Malawi is a landlocked country in southeastern Africa. Endowed with spectacular highlands and extensive lakes, it occupies a narrow, curving strip of land along the East African Rift Valley. Lake Nyasa, known in Malawi as Lake Malawi, accounts for more than one-fifth of the country’s total area. We took a 10-day tour of Malawi that included visiting two wildlife reserves, a high-forest plateau, a beautiful island on Lake Malawi an stopping on a tea plantation. It was an amazing journey and one we will never forget.
Malawi: Huntingdon House
Our journey to Huntingdon House took us back through Zomba and south of Blantyre, taking about 3 hours from Liwonde National Park. And not for the first time this trip, the GPS took us right there.
Huntingdon House was the family home of the Kay family, who to this day run the Satemwa tea plantation, where the house is located. In 1923 Maclean Kay arrived from Malaysia where he had been growing rubber since 1910, having originally emigrated from Ayrshire, Scotland. He decided to start growing tobacco, which was a traditional crop in the area. In 1924 he planted his first tea bush, and by 1926 he had a field of tea – which is still in production today. When the great depression sucked the life out of economies worldwide, he went to work on another tea plantation, where he got married and had three children. In 1934 the family moved back to Satemwa and the house, now Huntingdon House was rebuilt, having burnt down.
Huntingdon House is now a 5-bedroom boutique hotel set in the heart of the Satemwa tea estate. It is a five-mile journey down an unpaved road to reach the house, passing seemingly endless fields of tea bushes. Although it was outside of the main tea season there was a small number of people in the fields picking tea.
We pulled up to the house, a single-story bungalow, with a spectacular lawn out front and a wonderfully manicured garden. A more typical colonialist scene was hard to imagine. There was even a croquet set on the lawn! The inside of the house is classically decorated using what I imagine is mostly original furnishings, creating an air of elegance and gentility. We were shown to our room, the Chapel room, which was enormous, with 6-metre-high ceilings and huge doors leading out to the private patio. The centrepiece of the room is a custom-made four-poster bed. The bathroom was bigger than the floor space of our fifth-wheel trailer, with a large clawfoot bath and humungous shower for two. It was all very romantic!
Lunch was set out for us on a private table on the house’s veranda with lovely views across the garden and out to the tea estate. The chef had prepared for us a wonderful vegan pesto pasta meal – the food here was amazing.
After lunch we settled in for a couple of relaxed days. Before dinner we tested out the claw foot bath and lit some candles. Very romantic! For dinner we were sat in what have been the main living room of the house. It was elegantly decorated in what appeared to be 1950s furnishings and there was a wood fire crackling in the fireplace. Once again, we had the whole room to ourselves. We had not had many opportunities to enjoy a private space like this for some time – it was lovel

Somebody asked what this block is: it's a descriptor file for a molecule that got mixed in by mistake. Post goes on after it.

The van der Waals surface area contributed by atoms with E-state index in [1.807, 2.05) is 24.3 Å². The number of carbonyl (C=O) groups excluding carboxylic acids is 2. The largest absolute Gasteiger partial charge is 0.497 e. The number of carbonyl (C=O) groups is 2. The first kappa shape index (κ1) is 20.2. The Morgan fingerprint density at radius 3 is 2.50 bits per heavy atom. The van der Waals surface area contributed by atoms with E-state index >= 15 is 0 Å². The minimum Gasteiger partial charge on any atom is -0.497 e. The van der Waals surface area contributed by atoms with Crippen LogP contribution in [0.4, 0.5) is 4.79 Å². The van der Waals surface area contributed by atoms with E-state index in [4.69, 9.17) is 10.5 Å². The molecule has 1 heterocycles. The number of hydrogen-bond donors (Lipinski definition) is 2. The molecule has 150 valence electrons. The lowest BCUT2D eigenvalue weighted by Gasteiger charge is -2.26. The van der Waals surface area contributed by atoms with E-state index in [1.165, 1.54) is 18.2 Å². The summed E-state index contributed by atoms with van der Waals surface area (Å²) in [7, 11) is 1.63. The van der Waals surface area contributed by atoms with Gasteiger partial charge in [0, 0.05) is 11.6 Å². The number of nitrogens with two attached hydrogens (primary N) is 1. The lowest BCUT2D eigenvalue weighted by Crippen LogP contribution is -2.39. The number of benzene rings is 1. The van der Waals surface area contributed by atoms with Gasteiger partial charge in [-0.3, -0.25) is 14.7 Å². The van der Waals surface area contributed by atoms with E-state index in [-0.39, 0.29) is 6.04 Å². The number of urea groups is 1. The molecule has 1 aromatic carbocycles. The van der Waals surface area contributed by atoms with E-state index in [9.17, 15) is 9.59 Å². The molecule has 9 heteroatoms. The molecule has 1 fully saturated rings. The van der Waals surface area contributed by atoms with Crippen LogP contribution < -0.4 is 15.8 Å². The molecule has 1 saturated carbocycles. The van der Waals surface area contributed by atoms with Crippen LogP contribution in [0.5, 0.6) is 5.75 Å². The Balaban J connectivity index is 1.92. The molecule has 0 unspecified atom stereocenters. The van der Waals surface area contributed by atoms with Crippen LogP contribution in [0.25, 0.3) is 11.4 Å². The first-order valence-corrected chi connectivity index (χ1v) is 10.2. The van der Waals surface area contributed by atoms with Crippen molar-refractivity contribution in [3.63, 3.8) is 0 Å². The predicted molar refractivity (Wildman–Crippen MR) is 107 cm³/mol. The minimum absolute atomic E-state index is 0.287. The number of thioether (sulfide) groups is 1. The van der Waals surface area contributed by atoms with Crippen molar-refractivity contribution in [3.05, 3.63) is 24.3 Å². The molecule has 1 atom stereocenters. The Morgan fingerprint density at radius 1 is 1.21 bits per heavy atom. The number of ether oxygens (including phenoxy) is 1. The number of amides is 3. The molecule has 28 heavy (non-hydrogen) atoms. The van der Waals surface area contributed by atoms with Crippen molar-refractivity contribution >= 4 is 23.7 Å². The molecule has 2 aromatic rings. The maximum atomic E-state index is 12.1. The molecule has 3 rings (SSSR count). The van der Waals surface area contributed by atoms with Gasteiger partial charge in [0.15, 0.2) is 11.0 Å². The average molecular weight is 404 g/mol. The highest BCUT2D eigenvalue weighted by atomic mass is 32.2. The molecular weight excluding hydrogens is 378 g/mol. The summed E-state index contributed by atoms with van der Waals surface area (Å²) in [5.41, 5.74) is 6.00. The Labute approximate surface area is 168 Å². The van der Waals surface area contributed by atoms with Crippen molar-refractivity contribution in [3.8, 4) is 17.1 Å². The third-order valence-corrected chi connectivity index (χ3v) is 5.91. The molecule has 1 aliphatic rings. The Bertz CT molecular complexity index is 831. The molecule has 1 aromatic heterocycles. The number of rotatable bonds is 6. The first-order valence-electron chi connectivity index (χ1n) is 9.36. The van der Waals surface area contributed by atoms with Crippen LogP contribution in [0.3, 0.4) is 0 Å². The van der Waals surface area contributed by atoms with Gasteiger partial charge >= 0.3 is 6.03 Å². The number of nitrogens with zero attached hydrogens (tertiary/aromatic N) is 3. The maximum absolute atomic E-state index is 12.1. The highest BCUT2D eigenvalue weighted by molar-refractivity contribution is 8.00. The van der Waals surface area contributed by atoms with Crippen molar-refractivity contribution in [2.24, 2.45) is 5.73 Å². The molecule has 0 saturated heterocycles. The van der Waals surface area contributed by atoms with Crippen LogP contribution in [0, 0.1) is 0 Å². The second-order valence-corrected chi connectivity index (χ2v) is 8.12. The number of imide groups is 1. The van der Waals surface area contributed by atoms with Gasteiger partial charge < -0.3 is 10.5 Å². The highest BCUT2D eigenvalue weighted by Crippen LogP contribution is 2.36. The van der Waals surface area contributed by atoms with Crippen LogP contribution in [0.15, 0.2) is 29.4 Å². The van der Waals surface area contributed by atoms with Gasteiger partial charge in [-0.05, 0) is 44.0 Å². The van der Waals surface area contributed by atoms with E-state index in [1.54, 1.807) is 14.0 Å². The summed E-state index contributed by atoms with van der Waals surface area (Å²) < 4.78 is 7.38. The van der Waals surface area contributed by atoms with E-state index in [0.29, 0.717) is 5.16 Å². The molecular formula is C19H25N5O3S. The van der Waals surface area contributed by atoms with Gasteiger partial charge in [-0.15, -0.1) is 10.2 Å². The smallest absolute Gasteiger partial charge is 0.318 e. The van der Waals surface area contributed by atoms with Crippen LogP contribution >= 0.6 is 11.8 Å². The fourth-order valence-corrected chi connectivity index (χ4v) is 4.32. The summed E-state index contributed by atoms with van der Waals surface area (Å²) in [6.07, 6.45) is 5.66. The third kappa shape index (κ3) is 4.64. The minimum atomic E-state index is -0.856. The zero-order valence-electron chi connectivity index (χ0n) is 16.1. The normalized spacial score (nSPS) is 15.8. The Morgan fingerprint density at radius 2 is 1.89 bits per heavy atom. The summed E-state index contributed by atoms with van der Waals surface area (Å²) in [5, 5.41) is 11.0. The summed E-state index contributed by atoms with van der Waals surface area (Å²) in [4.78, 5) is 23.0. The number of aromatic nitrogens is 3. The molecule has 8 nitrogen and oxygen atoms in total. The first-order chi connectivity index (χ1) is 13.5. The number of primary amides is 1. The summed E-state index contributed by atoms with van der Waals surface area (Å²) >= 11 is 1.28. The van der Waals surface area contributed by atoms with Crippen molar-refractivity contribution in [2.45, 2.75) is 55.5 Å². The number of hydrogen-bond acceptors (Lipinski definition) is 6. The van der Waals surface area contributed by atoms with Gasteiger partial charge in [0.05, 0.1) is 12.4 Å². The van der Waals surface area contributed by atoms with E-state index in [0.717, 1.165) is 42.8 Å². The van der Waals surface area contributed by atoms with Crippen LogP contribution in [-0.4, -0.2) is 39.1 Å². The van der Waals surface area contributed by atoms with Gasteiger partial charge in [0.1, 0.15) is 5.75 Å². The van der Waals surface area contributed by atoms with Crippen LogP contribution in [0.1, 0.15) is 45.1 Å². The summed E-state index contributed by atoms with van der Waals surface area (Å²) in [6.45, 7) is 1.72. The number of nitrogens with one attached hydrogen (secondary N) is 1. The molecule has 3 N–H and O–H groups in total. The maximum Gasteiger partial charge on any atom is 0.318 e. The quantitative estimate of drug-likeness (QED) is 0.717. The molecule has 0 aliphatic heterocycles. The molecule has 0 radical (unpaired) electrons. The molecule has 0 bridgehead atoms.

I had planned for another relaxed day for us before we moved to Zambia. We had, what for us, was a lie-in (although to be honest I still wake up at the same time – around 5:30 am) and we out for breakfast on the veranda. Again, it was perfect, and the food was amazing!
We had signed up for the tea tasting at 10:30 am, for which we were joined by two nice French ladies, a mother and daughter. The tea tasting took place at the estate’s factory which was about a 10-minute walk from the house. It was a nice little stroll, along unpaved roads, passing by a field full of tea bushes and the estate’s workers who were weighing the tea that had just been picked.
At the factory, we were met by one of the supervisors and escorted through the factory’s yard. Karen was curious about the building marked ‘breastfeeding room’. Apparently, this is where local women bring the babies of the women working in the tea fields to feed their babies, so they don’t have to go back to their villages when they are working.
The first part of the tour was to watch a 10-minute video about the Satemwa tea estate, and how the tea is produced there. It is an impressive operation! During the peak tea production season, which is in the rainy season, December through April, around 2,500 people are working in the fields and the factory, working 24 hours a day. After the film finished the four of us were escorted next door into the tea-tasting room, which felt more like a little laboratory. We were even given white lab coats to wear and a hair net! On a table were set 14 different types of tea made at Satemwa, including black tea, green tea, fruit teas, oolong, Earl grey and something approximating lapsang souchong. We were given a little cup to spoon a small amount of the prepared lukewarm tea into. So, we passed down the line tasting each tea in turn – just a mouthful of each. There was also a spittoon if you didn’t like something enough to swallow it. We all definitely had our favourites – and some we did not like – which I guess is what tasting is all about!